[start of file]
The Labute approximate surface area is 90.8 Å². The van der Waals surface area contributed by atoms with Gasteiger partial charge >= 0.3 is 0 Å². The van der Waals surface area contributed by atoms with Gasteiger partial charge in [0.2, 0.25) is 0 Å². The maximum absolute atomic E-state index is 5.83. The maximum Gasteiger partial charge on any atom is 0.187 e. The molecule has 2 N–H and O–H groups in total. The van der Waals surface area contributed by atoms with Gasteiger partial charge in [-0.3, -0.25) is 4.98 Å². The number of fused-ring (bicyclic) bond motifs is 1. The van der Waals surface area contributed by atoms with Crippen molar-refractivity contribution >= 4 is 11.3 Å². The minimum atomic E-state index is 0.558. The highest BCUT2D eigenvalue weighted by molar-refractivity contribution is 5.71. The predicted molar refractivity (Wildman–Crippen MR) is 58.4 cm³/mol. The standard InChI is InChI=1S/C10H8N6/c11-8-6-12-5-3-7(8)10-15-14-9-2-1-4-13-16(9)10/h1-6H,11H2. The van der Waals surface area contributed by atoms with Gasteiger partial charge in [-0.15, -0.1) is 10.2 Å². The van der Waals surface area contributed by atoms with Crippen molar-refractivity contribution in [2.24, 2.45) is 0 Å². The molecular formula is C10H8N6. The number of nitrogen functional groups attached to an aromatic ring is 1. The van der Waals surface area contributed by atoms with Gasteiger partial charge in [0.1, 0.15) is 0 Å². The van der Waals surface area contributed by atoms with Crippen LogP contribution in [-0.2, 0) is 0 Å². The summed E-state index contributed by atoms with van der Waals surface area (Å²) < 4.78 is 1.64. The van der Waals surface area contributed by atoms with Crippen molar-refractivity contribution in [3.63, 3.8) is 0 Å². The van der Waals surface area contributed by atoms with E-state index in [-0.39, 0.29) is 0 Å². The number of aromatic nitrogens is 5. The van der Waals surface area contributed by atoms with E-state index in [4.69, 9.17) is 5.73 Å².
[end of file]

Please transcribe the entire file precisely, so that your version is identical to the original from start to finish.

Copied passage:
The Labute approximate surface area is 90.8 Å². The van der Waals surface area contributed by atoms with Gasteiger partial charge >= 0.3 is 0 Å². The van der Waals surface area contributed by atoms with Gasteiger partial charge in [0.2, 0.25) is 0 Å². The maximum absolute atomic E-state index is 5.83. The maximum Gasteiger partial charge on any atom is 0.187 e. The molecule has 2 N–H and O–H groups in total. The van der Waals surface area contributed by atoms with Gasteiger partial charge in [-0.3, -0.25) is 4.98 Å². The number of fused-ring (bicyclic) bond motifs is 1. The van der Waals surface area contributed by atoms with Crippen molar-refractivity contribution >= 4 is 11.3 Å². The minimum atomic E-state index is 0.558. The highest BCUT2D eigenvalue weighted by molar-refractivity contribution is 5.71. The predicted molar refractivity (Wildman–Crippen MR) is 58.4 cm³/mol. The standard InChI is InChI=1S/C10H8N6/c11-8-6-12-5-3-7(8)10-15-14-9-2-1-4-13-16(9)10/h1-6H,11H2. The van der Waals surface area contributed by atoms with Gasteiger partial charge in [-0.15, -0.1) is 10.2 Å². The van der Waals surface area contributed by atoms with Crippen molar-refractivity contribution in [2.24, 2.45) is 0 Å². The molecular formula is C10H8N6. The number of nitrogen functional groups attached to an aromatic ring is 1. The van der Waals surface area contributed by atoms with Gasteiger partial charge in [0.1, 0.15) is 0 Å². The van der Waals surface area contributed by atoms with Crippen LogP contribution in [-0.2, 0) is 0 Å². The summed E-state index contributed by atoms with van der Waals surface area (Å²) < 4.78 is 1.64. The van der Waals surface area contributed by atoms with Crippen molar-refractivity contribution in [3.63, 3.8) is 0 Å². The van der Waals surface area contributed by atoms with E-state index in [-0.39, 0.29) is 0 Å². The number of aromatic nitrogens is 5. The van der Waals surface area contributed by atoms with E-state index in [4.69, 9.17) is 5.73 Å².